South Africa's first black president Nelson Mandela has died aged 95 this evening. From The Spectator's archive, here is a personal account of Nelson Mandela's character from November 1994. Richard Stengel collaborated with Mandela on his autobiography, Long Walk to Freedom.
Nelson Mandela loves newspapers. He reads them slowly, studying each article, turning the page with unhurried precision. On Robben Island, newspapers were denied him and he still savours them. For most of our flight down to Natal, Mandela was absorbed in the weekend Johannesburg Star. I sat across from him in a cramped and aged four-seat propeller plane. It was April of 1993, and I had been in South Africa for the previous five months working with him on his autobiography.
When we were 20 minutes from the airport, Mandela leaned over and tapped me on the knee. I looked up, and he motioned for me to peer out of the porthole. What I saw alarmed me: the propeller was not turning. 'Oh Richard,' he said in a matter- of-fact tone, as if he was asking me to pass him the sports section, 'would you please tell the pilot that the propeller appears to have stopped working?'
As I was making my way to the cockpit, I met the co-pilot who was on his way to inform us that the airport had been alerted to the situation, that there would be fire- engines and emergency vehicles along the runway when we arrived, but that he did not anticipate a problem as the plane could land with a single engine.
The sight of the crippled propeller only stoked my anxiety, and instead of reading or looking out the window, I gazed at the reassuring face of Nelson Rolihlahla Mandela: he appeared as unconcerned as a commuter whose morning train to the office was a few minutes late. His face and manner calmed me. He returned to his newspaper.
Fifteen minutes later the pilot, amidst a sea of fire-engines and a cacophony of sirens, landed the plane without incident. Throughout our descent, Mandela's face remained a mask of unconcern. Half an hour later, in the airport, as he was shaking hands with local dignitaries, he leaned over and whispered to me, 'Man, you know I was scared up there.'
I spent most of last year in South Africa meeting Mandela almost daily, either at his neat and formal office at ANC headquarters, or at his home in the Johannesburg suburb of Houghton. Like everyone, I knew the public Mandela, the smiling grandfather, the generous emancipator, the stern leader. The incident on the plane was one of the few times that I had glimpsed something other than his public face; it was then that I discovered that the proud and graceful persona Mandela has crafted for himself is virtually without cracks; the man and the mask are one.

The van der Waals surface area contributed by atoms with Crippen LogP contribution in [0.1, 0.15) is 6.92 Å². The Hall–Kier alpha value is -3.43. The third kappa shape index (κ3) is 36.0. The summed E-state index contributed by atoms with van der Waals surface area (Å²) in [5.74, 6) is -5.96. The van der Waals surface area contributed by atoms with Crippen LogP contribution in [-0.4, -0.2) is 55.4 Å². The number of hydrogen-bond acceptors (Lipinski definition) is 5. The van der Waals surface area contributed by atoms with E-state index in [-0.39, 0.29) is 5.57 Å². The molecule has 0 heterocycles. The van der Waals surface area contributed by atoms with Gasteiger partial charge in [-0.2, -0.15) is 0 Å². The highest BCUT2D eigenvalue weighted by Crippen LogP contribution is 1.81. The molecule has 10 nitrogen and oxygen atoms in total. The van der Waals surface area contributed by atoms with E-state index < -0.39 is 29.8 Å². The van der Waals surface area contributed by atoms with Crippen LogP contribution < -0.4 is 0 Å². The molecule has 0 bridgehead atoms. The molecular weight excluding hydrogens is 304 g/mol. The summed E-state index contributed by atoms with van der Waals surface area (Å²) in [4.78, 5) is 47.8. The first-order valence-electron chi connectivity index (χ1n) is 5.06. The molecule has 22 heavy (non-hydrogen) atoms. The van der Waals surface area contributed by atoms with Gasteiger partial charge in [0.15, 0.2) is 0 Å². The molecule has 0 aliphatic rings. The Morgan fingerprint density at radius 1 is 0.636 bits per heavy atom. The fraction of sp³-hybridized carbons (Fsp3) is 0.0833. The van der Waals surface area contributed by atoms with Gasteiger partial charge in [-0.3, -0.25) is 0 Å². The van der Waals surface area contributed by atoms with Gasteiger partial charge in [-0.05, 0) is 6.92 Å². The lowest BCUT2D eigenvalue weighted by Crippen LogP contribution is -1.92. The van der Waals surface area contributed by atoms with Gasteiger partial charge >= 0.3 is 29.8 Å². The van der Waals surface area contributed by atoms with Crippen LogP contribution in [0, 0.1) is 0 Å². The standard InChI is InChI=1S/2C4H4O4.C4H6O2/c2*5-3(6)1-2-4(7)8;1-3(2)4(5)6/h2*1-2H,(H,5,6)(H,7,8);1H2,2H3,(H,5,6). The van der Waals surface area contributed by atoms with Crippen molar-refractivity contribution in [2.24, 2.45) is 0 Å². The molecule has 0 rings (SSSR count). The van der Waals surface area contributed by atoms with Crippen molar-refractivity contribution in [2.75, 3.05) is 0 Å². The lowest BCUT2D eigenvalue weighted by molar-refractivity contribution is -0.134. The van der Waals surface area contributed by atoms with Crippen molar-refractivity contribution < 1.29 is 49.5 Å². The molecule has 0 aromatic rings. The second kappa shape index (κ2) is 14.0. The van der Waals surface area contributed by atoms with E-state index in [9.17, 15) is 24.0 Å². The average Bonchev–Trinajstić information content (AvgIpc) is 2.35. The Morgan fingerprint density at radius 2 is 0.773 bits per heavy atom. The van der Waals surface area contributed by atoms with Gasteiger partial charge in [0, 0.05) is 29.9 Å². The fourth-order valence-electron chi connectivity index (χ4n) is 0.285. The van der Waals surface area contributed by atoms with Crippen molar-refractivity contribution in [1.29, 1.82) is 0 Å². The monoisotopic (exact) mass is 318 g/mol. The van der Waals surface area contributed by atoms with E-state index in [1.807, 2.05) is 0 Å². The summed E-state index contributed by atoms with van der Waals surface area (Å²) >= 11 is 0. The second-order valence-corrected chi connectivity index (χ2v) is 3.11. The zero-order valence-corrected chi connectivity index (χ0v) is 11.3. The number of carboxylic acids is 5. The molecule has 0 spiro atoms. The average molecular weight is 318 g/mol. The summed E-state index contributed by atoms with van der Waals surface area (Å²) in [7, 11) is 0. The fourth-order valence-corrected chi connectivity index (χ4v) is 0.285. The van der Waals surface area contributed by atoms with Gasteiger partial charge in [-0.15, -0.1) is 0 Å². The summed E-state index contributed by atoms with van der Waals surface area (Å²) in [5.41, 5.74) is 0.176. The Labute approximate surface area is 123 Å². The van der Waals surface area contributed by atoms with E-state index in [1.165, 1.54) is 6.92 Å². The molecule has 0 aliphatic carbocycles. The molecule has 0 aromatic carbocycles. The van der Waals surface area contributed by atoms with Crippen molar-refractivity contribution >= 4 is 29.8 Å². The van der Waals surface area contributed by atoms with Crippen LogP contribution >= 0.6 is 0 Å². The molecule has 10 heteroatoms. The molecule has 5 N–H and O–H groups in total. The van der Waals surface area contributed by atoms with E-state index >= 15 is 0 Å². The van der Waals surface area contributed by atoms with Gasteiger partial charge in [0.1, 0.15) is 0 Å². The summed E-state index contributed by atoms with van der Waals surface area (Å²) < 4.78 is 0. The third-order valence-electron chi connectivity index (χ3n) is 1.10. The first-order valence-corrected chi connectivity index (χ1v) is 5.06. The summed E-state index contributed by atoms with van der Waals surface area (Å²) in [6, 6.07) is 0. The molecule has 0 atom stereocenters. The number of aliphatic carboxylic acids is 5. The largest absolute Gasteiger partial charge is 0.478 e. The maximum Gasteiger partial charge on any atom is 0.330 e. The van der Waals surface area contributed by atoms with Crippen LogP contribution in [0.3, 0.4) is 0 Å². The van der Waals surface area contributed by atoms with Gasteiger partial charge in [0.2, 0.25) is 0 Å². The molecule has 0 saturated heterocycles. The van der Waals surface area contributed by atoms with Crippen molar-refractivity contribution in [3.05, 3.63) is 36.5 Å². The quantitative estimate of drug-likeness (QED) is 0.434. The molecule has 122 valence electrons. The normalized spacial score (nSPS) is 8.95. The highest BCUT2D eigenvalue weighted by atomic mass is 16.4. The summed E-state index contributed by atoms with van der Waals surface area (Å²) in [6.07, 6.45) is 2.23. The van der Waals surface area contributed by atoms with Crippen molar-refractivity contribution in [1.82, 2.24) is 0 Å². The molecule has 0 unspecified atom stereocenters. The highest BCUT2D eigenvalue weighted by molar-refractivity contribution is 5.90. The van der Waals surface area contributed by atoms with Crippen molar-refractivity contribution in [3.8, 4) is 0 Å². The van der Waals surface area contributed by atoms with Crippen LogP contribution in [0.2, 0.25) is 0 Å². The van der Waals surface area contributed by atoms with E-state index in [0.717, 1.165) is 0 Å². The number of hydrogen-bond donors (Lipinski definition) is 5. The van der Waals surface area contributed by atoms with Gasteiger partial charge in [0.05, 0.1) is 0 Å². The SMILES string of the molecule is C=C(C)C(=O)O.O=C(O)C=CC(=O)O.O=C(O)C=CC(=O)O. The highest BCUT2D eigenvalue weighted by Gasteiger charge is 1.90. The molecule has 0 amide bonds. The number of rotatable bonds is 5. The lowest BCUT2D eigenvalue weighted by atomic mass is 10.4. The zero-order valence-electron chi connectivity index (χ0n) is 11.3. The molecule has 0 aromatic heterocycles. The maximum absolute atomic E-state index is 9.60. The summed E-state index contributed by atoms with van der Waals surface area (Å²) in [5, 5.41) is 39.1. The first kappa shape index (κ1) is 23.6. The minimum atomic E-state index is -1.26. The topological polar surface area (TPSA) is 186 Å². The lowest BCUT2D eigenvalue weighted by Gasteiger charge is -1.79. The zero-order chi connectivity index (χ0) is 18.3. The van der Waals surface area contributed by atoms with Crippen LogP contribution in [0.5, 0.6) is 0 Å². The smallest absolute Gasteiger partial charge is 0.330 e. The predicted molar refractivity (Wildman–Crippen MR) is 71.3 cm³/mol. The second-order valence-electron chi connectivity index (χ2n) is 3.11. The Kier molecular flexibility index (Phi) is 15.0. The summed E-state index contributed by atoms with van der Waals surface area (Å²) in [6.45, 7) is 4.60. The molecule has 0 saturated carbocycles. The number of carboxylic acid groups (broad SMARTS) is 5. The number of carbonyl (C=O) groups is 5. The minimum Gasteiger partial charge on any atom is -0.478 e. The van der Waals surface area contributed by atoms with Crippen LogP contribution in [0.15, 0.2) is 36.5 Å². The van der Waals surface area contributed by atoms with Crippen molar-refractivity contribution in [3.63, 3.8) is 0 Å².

He invented himself under the most trying of circumstances. On several occasions, Mandela told me of times in prison when he was frightened, when he feared being assaulted, but put on a mask of bravado or indifference to fool the authorities and bolster his colleagues. Eddie Daniels, a prisoner who was in the cell across from Mandela on Robben Island, says he used to take heart just from watching Mandela walk upright and proud across the prison courtyard.
The lesson is that courage is not the absence of fear, but the concealing of it.
But Mandela's persona was also inherited. From the moment I began working with Mandela, some of his colleagues warned me not to forget that he is the son of a chief, that he is from a royal Xhosa family and that he can be regal and imperious. I discounted this advice, but the more time I spent with him, the more I sensed that his confidence, his sense of self-esteem and entitlement, his dislike of over-familiarity, and his concern with dignity were evidence of that upbringing. Since he was a small boy in the Transkei, Nelson Mandela was treated as someone special, both because of his natural air of leadership and his birth in a royal house. When, as a young man in Johannesburg, he confronted a pervasively racist society, that special treatment gave him enough pride not to let oppression make him feel inferi- or and submissive, as it did with so many blacks. Instead, it made him angry and combative.
Even today, what irks him more than anything else is an insult to his dignity. He bristled in telling me the story of how, after his own release, a certain tribal king refused to shake his hand, but took the hand of the then President de Klerk. He once became testy with me when I handed him a gift — a new tie — in front of his staff. The gift should have been conveyed to him through the proper channels.
Mandela's radiant, beatific smile conveys a genuine warmth, but also hides a man who knows the power of his image as the father of a new South Africa. At a luncheon or banquet, Mandela will always make a point of shaking hands with the bus-boys and kitchen staff, showing them the same courtesy as a diplomat or dignitary, but he does not know the names of his own bodyguards. He is most easily kind with strangers and acquaintances, and can often be cold with those closest to him. His highest praise of another man is that he is a 'humble chap', and he does his best to appear humble himself, but it is his least convincing role.